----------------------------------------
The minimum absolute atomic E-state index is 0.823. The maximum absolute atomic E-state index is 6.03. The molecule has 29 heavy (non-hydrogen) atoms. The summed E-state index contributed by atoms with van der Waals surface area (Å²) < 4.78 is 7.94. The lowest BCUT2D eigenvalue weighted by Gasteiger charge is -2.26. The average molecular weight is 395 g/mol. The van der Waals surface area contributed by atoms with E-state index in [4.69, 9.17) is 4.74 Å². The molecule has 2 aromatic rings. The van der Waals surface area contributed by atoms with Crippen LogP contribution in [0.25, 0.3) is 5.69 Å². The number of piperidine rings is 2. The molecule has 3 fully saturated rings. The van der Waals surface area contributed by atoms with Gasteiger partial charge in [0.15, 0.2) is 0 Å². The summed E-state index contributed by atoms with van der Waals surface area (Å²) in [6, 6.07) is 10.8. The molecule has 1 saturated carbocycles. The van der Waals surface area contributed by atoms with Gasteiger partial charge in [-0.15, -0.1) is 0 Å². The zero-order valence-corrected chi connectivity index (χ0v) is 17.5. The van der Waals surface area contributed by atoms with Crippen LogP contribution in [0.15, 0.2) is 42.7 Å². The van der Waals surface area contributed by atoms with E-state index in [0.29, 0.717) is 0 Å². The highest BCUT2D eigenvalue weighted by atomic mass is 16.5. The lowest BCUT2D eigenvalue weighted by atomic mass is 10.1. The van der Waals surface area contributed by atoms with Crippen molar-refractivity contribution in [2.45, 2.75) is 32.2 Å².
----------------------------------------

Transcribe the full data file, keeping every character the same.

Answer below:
The minimum absolute atomic E-state index is 0.823. The maximum absolute atomic E-state index is 6.03. The molecule has 29 heavy (non-hydrogen) atoms. The summed E-state index contributed by atoms with van der Waals surface area (Å²) < 4.78 is 7.94. The lowest BCUT2D eigenvalue weighted by Gasteiger charge is -2.26. The average molecular weight is 395 g/mol. The van der Waals surface area contributed by atoms with E-state index in [4.69, 9.17) is 4.74 Å². The molecule has 2 aromatic rings. The van der Waals surface area contributed by atoms with Crippen LogP contribution in [0.25, 0.3) is 5.69 Å². The number of piperidine rings is 2. The molecule has 3 fully saturated rings. The van der Waals surface area contributed by atoms with Gasteiger partial charge in [0.15, 0.2) is 0 Å². The summed E-state index contributed by atoms with van der Waals surface area (Å²) in [6, 6.07) is 10.8. The molecule has 1 saturated carbocycles. The van der Waals surface area contributed by atoms with Gasteiger partial charge in [-0.15, -0.1) is 0 Å². The zero-order valence-corrected chi connectivity index (χ0v) is 17.5. The van der Waals surface area contributed by atoms with Crippen LogP contribution in [0.15, 0.2) is 42.7 Å². The van der Waals surface area contributed by atoms with E-state index in [0.29, 0.717) is 0 Å². The highest BCUT2D eigenvalue weighted by atomic mass is 16.5. The lowest BCUT2D eigenvalue weighted by atomic mass is 10.1. The van der Waals surface area contributed by atoms with Crippen molar-refractivity contribution in [2.45, 2.75) is 32.2 Å².